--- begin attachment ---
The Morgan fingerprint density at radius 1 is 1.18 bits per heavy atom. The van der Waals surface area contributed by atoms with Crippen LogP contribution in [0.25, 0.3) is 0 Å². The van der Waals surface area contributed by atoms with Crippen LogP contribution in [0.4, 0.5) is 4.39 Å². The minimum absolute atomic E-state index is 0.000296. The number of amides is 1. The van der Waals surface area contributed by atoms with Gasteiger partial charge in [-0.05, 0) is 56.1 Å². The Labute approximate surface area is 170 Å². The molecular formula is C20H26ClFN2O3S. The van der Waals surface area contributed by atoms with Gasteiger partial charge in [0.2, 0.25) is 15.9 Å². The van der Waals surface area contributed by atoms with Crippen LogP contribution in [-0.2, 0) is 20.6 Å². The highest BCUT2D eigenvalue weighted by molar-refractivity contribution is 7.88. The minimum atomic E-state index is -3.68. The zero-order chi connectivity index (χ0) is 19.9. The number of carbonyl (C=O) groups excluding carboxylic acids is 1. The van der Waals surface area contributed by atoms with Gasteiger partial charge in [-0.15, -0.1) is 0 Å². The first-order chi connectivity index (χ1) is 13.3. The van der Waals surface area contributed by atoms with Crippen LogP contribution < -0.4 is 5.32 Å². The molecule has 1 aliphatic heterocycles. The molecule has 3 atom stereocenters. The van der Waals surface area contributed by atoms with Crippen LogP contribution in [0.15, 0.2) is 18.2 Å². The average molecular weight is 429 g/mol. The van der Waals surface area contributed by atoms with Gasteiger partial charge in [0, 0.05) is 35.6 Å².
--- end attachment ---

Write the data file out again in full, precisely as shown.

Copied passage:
The Morgan fingerprint density at radius 1 is 1.18 bits per heavy atom. The van der Waals surface area contributed by atoms with Crippen LogP contribution in [0.25, 0.3) is 0 Å². The van der Waals surface area contributed by atoms with Crippen LogP contribution in [0.4, 0.5) is 4.39 Å². The minimum absolute atomic E-state index is 0.000296. The number of amides is 1. The van der Waals surface area contributed by atoms with Gasteiger partial charge in [-0.05, 0) is 56.1 Å². The Labute approximate surface area is 170 Å². The molecular formula is C20H26ClFN2O3S. The van der Waals surface area contributed by atoms with Gasteiger partial charge in [0.2, 0.25) is 15.9 Å². The van der Waals surface area contributed by atoms with Crippen LogP contribution in [-0.2, 0) is 20.6 Å². The highest BCUT2D eigenvalue weighted by molar-refractivity contribution is 7.88. The minimum atomic E-state index is -3.68. The zero-order chi connectivity index (χ0) is 19.9. The number of carbonyl (C=O) groups excluding carboxylic acids is 1. The van der Waals surface area contributed by atoms with Gasteiger partial charge in [-0.15, -0.1) is 0 Å². The first-order chi connectivity index (χ1) is 13.3. The van der Waals surface area contributed by atoms with Crippen LogP contribution < -0.4 is 5.32 Å². The molecule has 1 aliphatic heterocycles. The molecule has 3 atom stereocenters. The van der Waals surface area contributed by atoms with Crippen LogP contribution in [0.15, 0.2) is 18.2 Å². The average molecular weight is 429 g/mol. The van der Waals surface area contributed by atoms with Gasteiger partial charge in [0, 0.05) is 35.6 Å².